The Swarm

Mix it up with The Bee's editorial board.

August 22, 2012
On tap for Thursday: rail yard, Todd Akin, food trucks and more

On on The Bee's opinion pages Thursday, we will turn our editorial attention to the Sacramento rail yards and how to revive the Old Depot.

We also plan to weigh in on Rep. Todd Akin and the broader issue of the GOP's collective view of women.

On the op-ed page, Associate Editor Pia Lopez and contributor Ben Boychuk go head-to-head over the regulation of food truck.

William J. Vizzard, a Sacramento State professor emeritus, explains that the problem graduating students in four years is complicated, and that the California State University System is failing to confront the issue.

Also, syndicated columnist Thomas L. Friedman writes about the presidential campaign and the need for true debate.

August 22, 2012
The ballot argument that Mayor Johnson wanted to submit


Mayor Kevin Johnson wanted to submit an argument against the measure on the Nov. 6 ballot that would raise Sacramento's sales tax from 7.75 percent to 8.25 percent. But he missed the deadline for submitting it in time to be included with sample ballots.

Click here to read it.


August 21, 2012
Coming Wednesday: Perez, city taxes, state taxes and plumbing

Coming on Wednesday in The Bee's editorial page, we urge that Speaker John A. Perez study the Moody's report that is sending chills through budget offices of cities across California.

Associate Editor Foon Rhee offers a editorial notebook deconstructing how Sacramento officials got off on the wrong foot as they tries to convince voters to approve a sales tax hike.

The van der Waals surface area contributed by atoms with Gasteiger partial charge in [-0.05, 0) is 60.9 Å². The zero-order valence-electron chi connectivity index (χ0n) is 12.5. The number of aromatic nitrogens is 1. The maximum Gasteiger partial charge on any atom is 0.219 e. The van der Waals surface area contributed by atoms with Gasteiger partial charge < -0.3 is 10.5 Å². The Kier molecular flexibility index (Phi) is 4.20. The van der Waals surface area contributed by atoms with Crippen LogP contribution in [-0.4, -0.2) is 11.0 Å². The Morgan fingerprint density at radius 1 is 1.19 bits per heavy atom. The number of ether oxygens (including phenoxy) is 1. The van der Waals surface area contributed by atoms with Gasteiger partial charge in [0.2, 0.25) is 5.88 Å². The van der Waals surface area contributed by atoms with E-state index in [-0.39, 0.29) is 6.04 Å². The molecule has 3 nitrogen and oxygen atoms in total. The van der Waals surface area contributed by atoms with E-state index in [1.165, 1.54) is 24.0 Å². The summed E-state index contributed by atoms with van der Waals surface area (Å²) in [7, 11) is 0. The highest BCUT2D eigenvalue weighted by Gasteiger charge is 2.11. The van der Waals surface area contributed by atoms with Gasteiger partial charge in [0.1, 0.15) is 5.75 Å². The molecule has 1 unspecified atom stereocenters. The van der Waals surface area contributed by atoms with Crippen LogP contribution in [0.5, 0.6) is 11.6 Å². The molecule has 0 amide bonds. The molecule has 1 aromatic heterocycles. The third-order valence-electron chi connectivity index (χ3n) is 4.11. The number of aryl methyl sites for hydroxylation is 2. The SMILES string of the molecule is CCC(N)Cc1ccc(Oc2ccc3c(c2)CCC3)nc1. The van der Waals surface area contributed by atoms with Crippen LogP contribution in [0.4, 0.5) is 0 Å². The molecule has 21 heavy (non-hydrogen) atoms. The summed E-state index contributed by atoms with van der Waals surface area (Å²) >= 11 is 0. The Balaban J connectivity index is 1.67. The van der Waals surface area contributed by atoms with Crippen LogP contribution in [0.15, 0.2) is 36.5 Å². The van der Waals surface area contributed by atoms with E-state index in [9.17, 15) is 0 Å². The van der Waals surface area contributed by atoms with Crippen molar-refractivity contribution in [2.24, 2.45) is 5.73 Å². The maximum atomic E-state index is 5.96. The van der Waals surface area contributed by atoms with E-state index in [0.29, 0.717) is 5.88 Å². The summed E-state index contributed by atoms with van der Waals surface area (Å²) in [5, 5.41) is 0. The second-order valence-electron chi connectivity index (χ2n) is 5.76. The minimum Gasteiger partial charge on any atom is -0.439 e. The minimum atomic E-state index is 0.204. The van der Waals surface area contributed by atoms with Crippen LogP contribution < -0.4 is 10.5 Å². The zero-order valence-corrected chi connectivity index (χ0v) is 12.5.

On the op-ed page, Bee columnist Dan Morain takes a swing at Proposition 30, Jerry Brown's tax initiative. There's plenty of ammunition, if the opposition can get the money to campaign against it.

Syndicated columnist Kathleen Parker looks at why Republicans seem so obsessed with women's plumbing, and David Brooks writes about passion in the presidential campaign. There is some.

August 20, 2012
Tuesday's editorial pages: Medicare, crime, Paul Ryan, pot

Coming on Tuesday, our editorial writers dissect the presidential campaign trail charges and counter-charges on Medicare. It's getting thick and it's not even Labor Day.

We offer our analysis of Loucreta Drive, one of the most crime ridden streets in Sacramento County. Residents there have voted down becoming part of the city of Sacramento, at quite a price.

On the op-ed page, Bruce Maiman takes on one of his favorite topics: hypocrisy. This time, he aims his pen at Paul Ryan and the other members of Congress, including some of our local reps, who couldn't help themselves and took whatever stimulus money they could get.

Paul Krugman returns with some choice words about Ryan. People who care about the marijuana debate will want to check out the piece by Andres Oppenheimer.

August 17, 2012
Bad Democrats, Abe, tomatoes and more coming this weekend

In the midst of the Civil War, Congress and President Abraham Lincoln created a true legacy, the law that created land grant colleges. On tomorrow's editorial page, we pay tribute to Morrill Land-Grant College Act, 150 years after its passage.

Speaker John A. Pérez defends his effort to overhaul California environmental law on the op-ed page.